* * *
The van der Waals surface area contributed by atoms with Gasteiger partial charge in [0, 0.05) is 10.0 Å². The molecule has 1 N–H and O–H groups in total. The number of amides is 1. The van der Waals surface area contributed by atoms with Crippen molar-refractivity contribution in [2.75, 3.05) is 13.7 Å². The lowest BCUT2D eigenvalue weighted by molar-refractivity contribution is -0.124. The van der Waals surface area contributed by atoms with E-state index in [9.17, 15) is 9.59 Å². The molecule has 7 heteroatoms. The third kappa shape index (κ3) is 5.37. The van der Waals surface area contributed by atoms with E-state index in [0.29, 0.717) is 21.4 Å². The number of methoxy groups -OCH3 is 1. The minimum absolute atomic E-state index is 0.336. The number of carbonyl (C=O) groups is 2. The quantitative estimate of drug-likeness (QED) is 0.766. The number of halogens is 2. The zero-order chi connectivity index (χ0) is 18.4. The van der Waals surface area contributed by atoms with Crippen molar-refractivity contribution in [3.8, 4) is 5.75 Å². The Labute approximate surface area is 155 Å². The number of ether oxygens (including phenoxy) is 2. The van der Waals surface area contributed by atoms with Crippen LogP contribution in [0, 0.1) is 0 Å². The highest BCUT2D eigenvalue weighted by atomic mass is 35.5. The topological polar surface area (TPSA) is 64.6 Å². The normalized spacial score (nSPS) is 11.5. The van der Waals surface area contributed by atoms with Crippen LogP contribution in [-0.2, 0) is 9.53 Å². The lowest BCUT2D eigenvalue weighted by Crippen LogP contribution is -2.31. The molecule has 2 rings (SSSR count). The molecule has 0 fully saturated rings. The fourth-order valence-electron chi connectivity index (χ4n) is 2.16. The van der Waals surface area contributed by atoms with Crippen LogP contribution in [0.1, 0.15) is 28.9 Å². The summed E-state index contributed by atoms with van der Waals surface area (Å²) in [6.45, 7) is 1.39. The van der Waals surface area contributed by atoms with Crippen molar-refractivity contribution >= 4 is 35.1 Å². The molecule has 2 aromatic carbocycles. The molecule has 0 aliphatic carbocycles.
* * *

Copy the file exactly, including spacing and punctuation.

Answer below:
The van der Waals surface area contributed by atoms with Gasteiger partial charge in [0, 0.05) is 10.0 Å². The molecule has 1 N–H and O–H groups in total. The number of amides is 1. The van der Waals surface area contributed by atoms with Crippen molar-refractivity contribution in [2.75, 3.05) is 13.7 Å². The lowest BCUT2D eigenvalue weighted by molar-refractivity contribution is -0.124. The van der Waals surface area contributed by atoms with E-state index in [9.17, 15) is 9.59 Å². The molecule has 7 heteroatoms. The third kappa shape index (κ3) is 5.37. The van der Waals surface area contributed by atoms with E-state index in [0.29, 0.717) is 21.4 Å². The number of methoxy groups -OCH3 is 1. The minimum absolute atomic E-state index is 0.336. The number of carbonyl (C=O) groups is 2. The quantitative estimate of drug-likeness (QED) is 0.766. The number of halogens is 2. The zero-order chi connectivity index (χ0) is 18.4. The van der Waals surface area contributed by atoms with Crippen molar-refractivity contribution in [3.8, 4) is 5.75 Å². The Labute approximate surface area is 155 Å². The number of ether oxygens (including phenoxy) is 2. The van der Waals surface area contributed by atoms with Crippen LogP contribution in [0, 0.1) is 0 Å². The highest BCUT2D eigenvalue weighted by atomic mass is 35.5. The topological polar surface area (TPSA) is 64.6 Å². The normalized spacial score (nSPS) is 11.5. The van der Waals surface area contributed by atoms with Crippen LogP contribution in [-0.2, 0) is 9.53 Å². The lowest BCUT2D eigenvalue weighted by Crippen LogP contribution is -2.31. The molecule has 2 rings (SSSR count). The molecule has 0 fully saturated rings. The fourth-order valence-electron chi connectivity index (χ4n) is 2.16. The van der Waals surface area contributed by atoms with Crippen LogP contribution in [0.1, 0.15) is 28.9 Å². The summed E-state index contributed by atoms with van der Waals surface area (Å²) in [6.45, 7) is 1.39. The van der Waals surface area contributed by atoms with Crippen molar-refractivity contribution >= 4 is 35.1 Å². The molecule has 2 aromatic carbocycles. The molecule has 0 aliphatic carbocycles.